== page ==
What is a vitrectomy surgery?
Vitrectomy is a procedure for a complex case of retinal detachment. It involves the removal of the vitreous gel (jelly-like substance in the eye cavity) and filling it with gas or oil by an ophthalmologist (eye specialist).
What is Retinal Detachment?
Retinal detachment occurs when the retina is separated from the outer layers of the eye. If not treated early, retinal detachment may lead to partial or complete loss of vision.
Some symptoms of retina detachment include:
- Flashes of light in the eye.
- Increase in the number of floaters.
- Worsening of the outer part of the visual field, where you experience curtain-like shadows over your field of vision.
How do I know if I have retinal detachment?
Middle-aged and older persons may see floaters and flashes in the eye. Some retinal detachments can go unnoticed until a large section of the retina is detached. In these instances, patients may notice the appearance of a dark shadow in some parts of their vision. Further retinal detachment will blur central vision and create significant loss of sight in the affected eye.
Retina detachments may also occur suddenly and the patient may experience total vision loss in the affected eye.
How long do I have to stay in the hospital after surgery?
You will be required to stay in the hospital for 2 to 3 hours after the surgery, depending on the mode of anaesthesia given. Light refreshments will be provided. You are also advised to arrange for someone to accompany you home after the surgery. Please do not drive as you will experience some side effects of anaesthesia and blurring of vision after the surgery.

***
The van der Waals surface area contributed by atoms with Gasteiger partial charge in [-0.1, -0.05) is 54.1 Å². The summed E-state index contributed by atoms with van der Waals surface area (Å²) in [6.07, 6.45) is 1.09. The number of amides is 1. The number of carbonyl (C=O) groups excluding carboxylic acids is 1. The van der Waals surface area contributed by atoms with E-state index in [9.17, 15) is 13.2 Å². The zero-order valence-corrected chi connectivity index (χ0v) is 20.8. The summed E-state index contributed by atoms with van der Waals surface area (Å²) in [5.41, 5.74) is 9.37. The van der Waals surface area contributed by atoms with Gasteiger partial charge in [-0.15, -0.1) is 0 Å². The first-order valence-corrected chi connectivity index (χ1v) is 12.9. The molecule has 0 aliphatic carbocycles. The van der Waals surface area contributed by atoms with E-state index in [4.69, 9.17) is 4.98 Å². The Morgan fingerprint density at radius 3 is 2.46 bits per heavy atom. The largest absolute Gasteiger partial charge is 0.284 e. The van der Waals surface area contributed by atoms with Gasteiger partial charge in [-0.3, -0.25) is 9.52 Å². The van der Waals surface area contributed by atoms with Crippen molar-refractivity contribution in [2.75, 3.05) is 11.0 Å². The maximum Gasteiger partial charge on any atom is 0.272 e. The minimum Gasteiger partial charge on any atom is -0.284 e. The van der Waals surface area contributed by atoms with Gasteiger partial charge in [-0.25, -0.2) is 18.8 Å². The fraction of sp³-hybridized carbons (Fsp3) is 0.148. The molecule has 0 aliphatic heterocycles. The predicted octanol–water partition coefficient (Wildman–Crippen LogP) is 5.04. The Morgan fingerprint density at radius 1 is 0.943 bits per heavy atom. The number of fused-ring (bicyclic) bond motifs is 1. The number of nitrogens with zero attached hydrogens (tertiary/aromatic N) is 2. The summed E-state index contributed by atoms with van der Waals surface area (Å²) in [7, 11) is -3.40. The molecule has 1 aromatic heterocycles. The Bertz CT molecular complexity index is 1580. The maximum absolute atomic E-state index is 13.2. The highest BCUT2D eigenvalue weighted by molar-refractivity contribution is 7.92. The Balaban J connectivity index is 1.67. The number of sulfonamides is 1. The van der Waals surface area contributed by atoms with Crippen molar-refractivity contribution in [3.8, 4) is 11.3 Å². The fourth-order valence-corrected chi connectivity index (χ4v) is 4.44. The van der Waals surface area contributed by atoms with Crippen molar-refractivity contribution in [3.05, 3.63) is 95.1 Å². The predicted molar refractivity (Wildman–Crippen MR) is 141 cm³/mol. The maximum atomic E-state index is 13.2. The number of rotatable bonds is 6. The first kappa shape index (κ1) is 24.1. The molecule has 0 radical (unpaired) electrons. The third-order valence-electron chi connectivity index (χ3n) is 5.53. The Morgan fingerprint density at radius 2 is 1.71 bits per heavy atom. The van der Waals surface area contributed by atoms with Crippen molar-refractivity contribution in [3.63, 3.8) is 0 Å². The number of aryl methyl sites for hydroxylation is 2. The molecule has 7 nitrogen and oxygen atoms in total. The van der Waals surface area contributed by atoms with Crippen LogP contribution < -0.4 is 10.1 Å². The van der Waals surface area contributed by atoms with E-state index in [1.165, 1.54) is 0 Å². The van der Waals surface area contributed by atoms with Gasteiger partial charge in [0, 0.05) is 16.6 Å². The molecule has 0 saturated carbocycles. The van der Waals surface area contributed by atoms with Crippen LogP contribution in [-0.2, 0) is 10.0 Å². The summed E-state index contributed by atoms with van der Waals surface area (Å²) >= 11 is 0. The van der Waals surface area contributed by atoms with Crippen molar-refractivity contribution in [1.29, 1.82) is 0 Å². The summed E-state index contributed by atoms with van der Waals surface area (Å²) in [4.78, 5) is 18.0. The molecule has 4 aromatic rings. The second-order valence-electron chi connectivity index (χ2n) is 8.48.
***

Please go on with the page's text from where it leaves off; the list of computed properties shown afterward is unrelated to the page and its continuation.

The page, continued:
What are the common types of anesthesia for vitrectomy surgery?
Your doctor will advise and recommend the most suitable type of anesthesia to be administered based on your condition. They include:
- Moderate sedation
- General anesthesia
What will I expect after the surgery?
- An eye pad with a plastic eye shield will be placed over the operated eye
- Eye drops will be prescribed to reduce the risk of inflammation and infection
- Painkillers may be prescribed by your doctor for pain relief
- Some minor discomfort and irritation may be expected after the surgery
- The eye pad and eye shield will be secured with 3 strips of micropore tape or as advised by your doctor/nurs
- You may need to lie face down after the surgery as directed by your doctor/nurse
Dos and Don’ts after Surgery
- Avoid crowded and dusty places
- Avoid getting water into the operated eye for the next 2 weeks
- Bring along all your eye drops with you on your post-operative visits
- Clean your hands before instilling eye drops on the operated eye
- DO NOT miss your scheduled appointments with your doctor
- DO NOT rub the operated eye for at least 1 month after the surgery
- Flex your head backwards when you wash your hair to prevent water from getting into your eyes (similar to how your hair is washed in a hair salon)
- Refrain from swimming, bathing in bathtubs, strenuous activities, driving or motorcycle riding until your vision is clear or as advised by the doctor
- Wear sunglasses when you are outdoors to keep your eyes comfortable and less sensitive to light
- Wear the eye shield for 2 weeks after the surgery when you sleep to avoid pressure on the operated eye
When do I need to contact my doctor?
You are advised to contact your doctor if you experience one or more of the following “RSVP” symptoms:
- Swelling and excessive discharge
- Vision decrease
- Pain not relieved by painkillers
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